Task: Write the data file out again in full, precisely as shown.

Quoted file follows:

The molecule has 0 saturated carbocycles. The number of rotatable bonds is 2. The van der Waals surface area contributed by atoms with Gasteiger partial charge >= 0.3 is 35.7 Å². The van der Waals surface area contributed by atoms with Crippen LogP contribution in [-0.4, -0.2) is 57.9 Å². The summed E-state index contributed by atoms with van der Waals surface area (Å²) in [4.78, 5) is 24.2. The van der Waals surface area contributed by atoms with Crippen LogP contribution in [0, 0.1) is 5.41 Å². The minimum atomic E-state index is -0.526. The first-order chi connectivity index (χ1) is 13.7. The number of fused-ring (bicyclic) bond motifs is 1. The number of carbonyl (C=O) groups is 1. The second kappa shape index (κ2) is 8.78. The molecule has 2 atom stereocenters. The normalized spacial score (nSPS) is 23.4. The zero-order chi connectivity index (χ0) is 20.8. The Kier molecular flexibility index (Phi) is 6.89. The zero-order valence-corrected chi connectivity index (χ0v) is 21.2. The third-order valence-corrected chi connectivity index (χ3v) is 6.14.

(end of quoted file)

The molecule has 0 saturated carbocycles. The number of rotatable bonds is 2. The van der Waals surface area contributed by atoms with Gasteiger partial charge >= 0.3 is 35.7 Å². The van der Waals surface area contributed by atoms with Crippen LogP contribution in [-0.4, -0.2) is 57.9 Å². The summed E-state index contributed by atoms with van der Waals surface area (Å²) in [4.78, 5) is 24.2. The van der Waals surface area contributed by atoms with Crippen LogP contribution in [0, 0.1) is 5.41 Å². The minimum atomic E-state index is -0.526. The first-order chi connectivity index (χ1) is 13.7. The number of fused-ring (bicyclic) bond motifs is 1. The number of carbonyl (C=O) groups is 1. The second kappa shape index (κ2) is 8.78. The molecule has 2 atom stereocenters. The normalized spacial score (nSPS) is 23.4. The zero-order chi connectivity index (χ0) is 20.8. The Kier molecular flexibility index (Phi) is 6.89. The zero-order valence-corrected chi connectivity index (χ0v) is 21.2. The third-order valence-corrected chi connectivity index (χ3v) is 6.14.